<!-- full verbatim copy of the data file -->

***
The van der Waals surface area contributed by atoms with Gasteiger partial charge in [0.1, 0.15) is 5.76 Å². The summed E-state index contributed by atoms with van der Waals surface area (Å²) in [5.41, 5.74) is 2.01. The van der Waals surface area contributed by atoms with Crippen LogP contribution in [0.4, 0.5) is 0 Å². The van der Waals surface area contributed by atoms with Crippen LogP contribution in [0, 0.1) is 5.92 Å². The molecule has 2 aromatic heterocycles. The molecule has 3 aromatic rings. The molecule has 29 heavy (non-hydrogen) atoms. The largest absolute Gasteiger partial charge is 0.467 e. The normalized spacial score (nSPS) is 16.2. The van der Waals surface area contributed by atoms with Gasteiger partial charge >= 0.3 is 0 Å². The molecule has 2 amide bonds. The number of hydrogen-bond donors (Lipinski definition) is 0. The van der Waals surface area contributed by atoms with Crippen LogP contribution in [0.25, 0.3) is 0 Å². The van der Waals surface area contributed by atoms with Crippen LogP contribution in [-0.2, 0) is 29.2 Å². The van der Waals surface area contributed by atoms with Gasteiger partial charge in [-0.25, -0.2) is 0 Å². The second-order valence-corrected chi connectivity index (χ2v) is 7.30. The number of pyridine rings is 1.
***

The van der Waals surface area contributed by atoms with Gasteiger partial charge in [0.1, 0.15) is 5.76 Å². The summed E-state index contributed by atoms with van der Waals surface area (Å²) in [5.41, 5.74) is 2.01. The van der Waals surface area contributed by atoms with Crippen LogP contribution in [0.4, 0.5) is 0 Å². The van der Waals surface area contributed by atoms with Crippen LogP contribution in [0, 0.1) is 5.92 Å². The molecule has 2 aromatic heterocycles. The molecule has 3 aromatic rings. The molecule has 29 heavy (non-hydrogen) atoms. The largest absolute Gasteiger partial charge is 0.467 e. The normalized spacial score (nSPS) is 16.2. The van der Waals surface area contributed by atoms with Gasteiger partial charge >= 0.3 is 0 Å². The molecule has 2 amide bonds. The number of hydrogen-bond donors (Lipinski definition) is 0. The van der Waals surface area contributed by atoms with Crippen LogP contribution in [0.25, 0.3) is 0 Å². The van der Waals surface area contributed by atoms with Crippen LogP contribution in [-0.2, 0) is 29.2 Å². The van der Waals surface area contributed by atoms with Gasteiger partial charge in [-0.25, -0.2) is 0 Å². The second-order valence-corrected chi connectivity index (χ2v) is 7.30. The number of pyridine rings is 1.